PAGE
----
Bees and Wasps

Bumble bees are not very aggressive, nest anywhere they can feel protected, and are beneficial pollinators of both crops and wildflowers. These bees live in small colonies of hundreds, and can be quite gentle. Bumble bees have a fuzzy abdomen.

Carpenter bees are very similar in appearance to bumble bees, but have a smooth abdomen as opposed to the fuzzy abdomen of bumble bees. These bees are solitary, and CANNOT sting. They burrow into wood, and can be a pest in some wood homes.

Bald-faced hornets are large wasps that live in large nests made of mottled gray paper, usually in trees. These wasps are quite aggressive and put a whopper of a sting on you. Tread lightly around these wasps.

Paper wasps build smaller nests of paper usually on overhangs of buildings. They are moderately aggressive, but the small colonies are quite easy to handle. Catching these nests early with only one or two wasps on it is best for controlling them.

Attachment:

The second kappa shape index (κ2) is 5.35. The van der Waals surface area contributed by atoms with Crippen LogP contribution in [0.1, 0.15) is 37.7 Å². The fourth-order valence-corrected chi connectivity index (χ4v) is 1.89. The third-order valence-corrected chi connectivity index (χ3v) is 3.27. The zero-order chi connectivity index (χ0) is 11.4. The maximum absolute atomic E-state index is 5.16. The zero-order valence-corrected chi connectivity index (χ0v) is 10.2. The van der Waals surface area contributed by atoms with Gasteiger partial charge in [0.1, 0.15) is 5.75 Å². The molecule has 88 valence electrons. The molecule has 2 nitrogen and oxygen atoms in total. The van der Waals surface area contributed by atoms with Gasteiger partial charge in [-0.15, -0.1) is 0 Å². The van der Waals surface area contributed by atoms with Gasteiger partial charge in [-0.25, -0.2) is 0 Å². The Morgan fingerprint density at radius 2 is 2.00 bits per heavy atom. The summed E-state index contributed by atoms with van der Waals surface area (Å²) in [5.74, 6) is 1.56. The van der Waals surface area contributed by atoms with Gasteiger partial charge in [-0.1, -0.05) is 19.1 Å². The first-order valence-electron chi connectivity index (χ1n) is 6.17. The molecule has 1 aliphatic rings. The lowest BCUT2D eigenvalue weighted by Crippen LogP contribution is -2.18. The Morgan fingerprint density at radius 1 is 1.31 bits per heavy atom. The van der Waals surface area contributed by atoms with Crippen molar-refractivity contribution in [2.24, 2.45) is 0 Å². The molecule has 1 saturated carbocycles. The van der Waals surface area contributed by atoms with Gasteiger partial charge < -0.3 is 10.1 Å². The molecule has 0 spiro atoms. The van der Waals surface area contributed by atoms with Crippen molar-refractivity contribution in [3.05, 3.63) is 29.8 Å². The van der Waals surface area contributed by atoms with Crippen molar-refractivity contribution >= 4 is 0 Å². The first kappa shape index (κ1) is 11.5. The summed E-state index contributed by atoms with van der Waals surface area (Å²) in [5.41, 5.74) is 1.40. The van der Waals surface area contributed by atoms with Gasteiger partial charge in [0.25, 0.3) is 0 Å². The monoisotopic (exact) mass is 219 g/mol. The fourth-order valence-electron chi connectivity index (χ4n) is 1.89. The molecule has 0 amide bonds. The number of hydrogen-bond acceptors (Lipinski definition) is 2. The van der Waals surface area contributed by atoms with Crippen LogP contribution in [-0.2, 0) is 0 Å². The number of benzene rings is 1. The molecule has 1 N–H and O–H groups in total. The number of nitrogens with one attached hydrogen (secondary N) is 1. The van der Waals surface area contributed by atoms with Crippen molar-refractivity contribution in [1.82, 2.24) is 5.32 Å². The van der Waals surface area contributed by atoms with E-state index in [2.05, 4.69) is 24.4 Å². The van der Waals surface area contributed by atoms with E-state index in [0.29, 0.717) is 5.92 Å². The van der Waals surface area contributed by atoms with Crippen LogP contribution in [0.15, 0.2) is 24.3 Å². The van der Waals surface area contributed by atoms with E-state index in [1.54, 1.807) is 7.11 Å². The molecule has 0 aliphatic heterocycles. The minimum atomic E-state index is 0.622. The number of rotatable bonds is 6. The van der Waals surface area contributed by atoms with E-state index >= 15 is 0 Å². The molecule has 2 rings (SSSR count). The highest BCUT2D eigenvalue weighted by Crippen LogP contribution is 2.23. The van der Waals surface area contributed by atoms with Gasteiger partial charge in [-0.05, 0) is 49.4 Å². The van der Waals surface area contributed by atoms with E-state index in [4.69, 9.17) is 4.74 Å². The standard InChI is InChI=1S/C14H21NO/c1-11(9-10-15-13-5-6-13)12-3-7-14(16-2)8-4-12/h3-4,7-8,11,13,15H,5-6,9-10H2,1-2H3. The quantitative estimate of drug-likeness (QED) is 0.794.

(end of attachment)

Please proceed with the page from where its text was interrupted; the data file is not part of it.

The honey bee is a valuable pollinator and the source of the honey we eat in this country. If you see a honey bee, chances are a beekeeper lives in the area. These bees are not very aggressive, especially alone on flowers. Please help us protect honey bees by calling to try and safely re-home bee colonies that try to establish in your home.

Yellow jacket wasps are the nuisance wasps that crawl in your soda can and bother you at picnics. They are fairly aggressive and will sting without much provocation. They build nests underground, in trees/shrubs or, unfortunately, in structures such as your attic or walls.